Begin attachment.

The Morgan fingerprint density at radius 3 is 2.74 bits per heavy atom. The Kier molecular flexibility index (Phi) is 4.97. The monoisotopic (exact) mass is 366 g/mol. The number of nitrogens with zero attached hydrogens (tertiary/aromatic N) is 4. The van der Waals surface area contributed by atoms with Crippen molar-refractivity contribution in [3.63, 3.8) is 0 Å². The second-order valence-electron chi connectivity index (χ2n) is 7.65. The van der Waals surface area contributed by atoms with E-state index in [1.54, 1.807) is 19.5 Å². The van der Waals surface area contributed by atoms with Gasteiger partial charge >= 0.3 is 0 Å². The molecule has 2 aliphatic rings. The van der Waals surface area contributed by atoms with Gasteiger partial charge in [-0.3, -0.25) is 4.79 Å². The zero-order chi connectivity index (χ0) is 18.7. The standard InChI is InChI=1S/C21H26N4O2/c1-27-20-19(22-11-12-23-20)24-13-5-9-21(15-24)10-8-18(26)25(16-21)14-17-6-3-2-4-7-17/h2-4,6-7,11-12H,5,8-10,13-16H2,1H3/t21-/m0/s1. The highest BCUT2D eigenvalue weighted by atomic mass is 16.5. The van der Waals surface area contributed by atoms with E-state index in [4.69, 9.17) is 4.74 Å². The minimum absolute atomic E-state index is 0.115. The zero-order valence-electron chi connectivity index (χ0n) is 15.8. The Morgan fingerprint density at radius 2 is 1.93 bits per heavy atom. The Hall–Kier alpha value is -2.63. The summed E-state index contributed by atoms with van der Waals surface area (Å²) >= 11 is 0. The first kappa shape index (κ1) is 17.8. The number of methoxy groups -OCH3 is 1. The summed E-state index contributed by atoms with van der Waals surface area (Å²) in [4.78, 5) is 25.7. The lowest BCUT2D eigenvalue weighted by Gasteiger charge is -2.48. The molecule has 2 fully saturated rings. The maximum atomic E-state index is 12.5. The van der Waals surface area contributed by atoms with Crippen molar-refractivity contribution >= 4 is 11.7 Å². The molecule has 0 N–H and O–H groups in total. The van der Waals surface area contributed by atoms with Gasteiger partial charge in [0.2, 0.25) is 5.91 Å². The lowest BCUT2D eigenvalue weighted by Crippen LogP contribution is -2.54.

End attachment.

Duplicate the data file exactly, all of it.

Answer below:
The Morgan fingerprint density at radius 3 is 2.74 bits per heavy atom. The Kier molecular flexibility index (Phi) is 4.97. The monoisotopic (exact) mass is 366 g/mol. The number of nitrogens with zero attached hydrogens (tertiary/aromatic N) is 4. The van der Waals surface area contributed by atoms with Crippen molar-refractivity contribution in [3.63, 3.8) is 0 Å². The second-order valence-electron chi connectivity index (χ2n) is 7.65. The van der Waals surface area contributed by atoms with E-state index in [1.54, 1.807) is 19.5 Å². The van der Waals surface area contributed by atoms with Gasteiger partial charge >= 0.3 is 0 Å². The molecule has 2 aliphatic rings. The van der Waals surface area contributed by atoms with Gasteiger partial charge in [-0.3, -0.25) is 4.79 Å². The zero-order chi connectivity index (χ0) is 18.7. The standard InChI is InChI=1S/C21H26N4O2/c1-27-20-19(22-11-12-23-20)24-13-5-9-21(15-24)10-8-18(26)25(16-21)14-17-6-3-2-4-7-17/h2-4,6-7,11-12H,5,8-10,13-16H2,1H3/t21-/m0/s1. The highest BCUT2D eigenvalue weighted by atomic mass is 16.5. The van der Waals surface area contributed by atoms with E-state index in [4.69, 9.17) is 4.74 Å². The minimum absolute atomic E-state index is 0.115. The zero-order valence-electron chi connectivity index (χ0n) is 15.8. The Morgan fingerprint density at radius 2 is 1.93 bits per heavy atom. The Hall–Kier alpha value is -2.63. The summed E-state index contributed by atoms with van der Waals surface area (Å²) >= 11 is 0. The first kappa shape index (κ1) is 17.8. The number of methoxy groups -OCH3 is 1. The summed E-state index contributed by atoms with van der Waals surface area (Å²) in [4.78, 5) is 25.7. The lowest BCUT2D eigenvalue weighted by Gasteiger charge is -2.48. The molecule has 2 fully saturated rings. The maximum atomic E-state index is 12.5. The van der Waals surface area contributed by atoms with Crippen molar-refractivity contribution >= 4 is 11.7 Å². The molecule has 0 N–H and O–H groups in total. The van der Waals surface area contributed by atoms with Gasteiger partial charge in [0.2, 0.25) is 5.91 Å². The lowest BCUT2D eigenvalue weighted by Crippen LogP contribution is -2.54.